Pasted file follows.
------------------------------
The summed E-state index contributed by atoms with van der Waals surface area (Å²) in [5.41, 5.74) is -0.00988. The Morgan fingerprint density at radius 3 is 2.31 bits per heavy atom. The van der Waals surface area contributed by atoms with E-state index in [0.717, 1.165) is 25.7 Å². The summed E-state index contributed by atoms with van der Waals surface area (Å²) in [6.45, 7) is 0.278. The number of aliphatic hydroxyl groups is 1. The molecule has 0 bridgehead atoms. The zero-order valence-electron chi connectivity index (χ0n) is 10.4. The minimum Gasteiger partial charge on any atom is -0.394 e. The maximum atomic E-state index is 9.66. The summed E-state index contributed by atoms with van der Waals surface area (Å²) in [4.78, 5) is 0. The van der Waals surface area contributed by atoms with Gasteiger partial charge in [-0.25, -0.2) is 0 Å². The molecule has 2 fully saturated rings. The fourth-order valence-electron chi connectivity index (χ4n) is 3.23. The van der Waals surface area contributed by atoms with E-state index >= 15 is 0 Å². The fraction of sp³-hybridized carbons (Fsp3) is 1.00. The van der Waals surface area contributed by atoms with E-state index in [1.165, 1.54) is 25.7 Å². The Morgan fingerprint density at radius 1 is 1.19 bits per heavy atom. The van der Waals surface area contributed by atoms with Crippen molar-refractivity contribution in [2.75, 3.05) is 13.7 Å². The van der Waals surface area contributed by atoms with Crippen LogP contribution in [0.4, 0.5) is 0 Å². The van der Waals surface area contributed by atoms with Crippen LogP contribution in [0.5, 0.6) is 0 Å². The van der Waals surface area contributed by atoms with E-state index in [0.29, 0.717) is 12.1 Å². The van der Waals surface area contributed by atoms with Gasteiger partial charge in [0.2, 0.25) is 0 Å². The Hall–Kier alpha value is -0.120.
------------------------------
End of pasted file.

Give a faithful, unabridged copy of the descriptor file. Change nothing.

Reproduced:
The summed E-state index contributed by atoms with van der Waals surface area (Å²) in [5.41, 5.74) is -0.00988. The Morgan fingerprint density at radius 3 is 2.31 bits per heavy atom. The van der Waals surface area contributed by atoms with E-state index in [0.717, 1.165) is 25.7 Å². The summed E-state index contributed by atoms with van der Waals surface area (Å²) in [6.45, 7) is 0.278. The number of aliphatic hydroxyl groups is 1. The molecule has 0 bridgehead atoms. The zero-order valence-electron chi connectivity index (χ0n) is 10.4. The minimum Gasteiger partial charge on any atom is -0.394 e. The maximum atomic E-state index is 9.66. The summed E-state index contributed by atoms with van der Waals surface area (Å²) in [4.78, 5) is 0. The van der Waals surface area contributed by atoms with Gasteiger partial charge in [-0.25, -0.2) is 0 Å². The molecule has 2 fully saturated rings. The fourth-order valence-electron chi connectivity index (χ4n) is 3.23. The van der Waals surface area contributed by atoms with E-state index >= 15 is 0 Å². The fraction of sp³-hybridized carbons (Fsp3) is 1.00. The van der Waals surface area contributed by atoms with E-state index in [1.165, 1.54) is 25.7 Å². The Morgan fingerprint density at radius 1 is 1.19 bits per heavy atom. The van der Waals surface area contributed by atoms with Crippen molar-refractivity contribution in [2.75, 3.05) is 13.7 Å². The van der Waals surface area contributed by atoms with Crippen LogP contribution in [0.4, 0.5) is 0 Å². The van der Waals surface area contributed by atoms with Crippen LogP contribution in [0.5, 0.6) is 0 Å². The van der Waals surface area contributed by atoms with E-state index in [0.29, 0.717) is 12.1 Å². The van der Waals surface area contributed by atoms with Gasteiger partial charge in [0.2, 0.25) is 0 Å². The Hall–Kier alpha value is -0.120.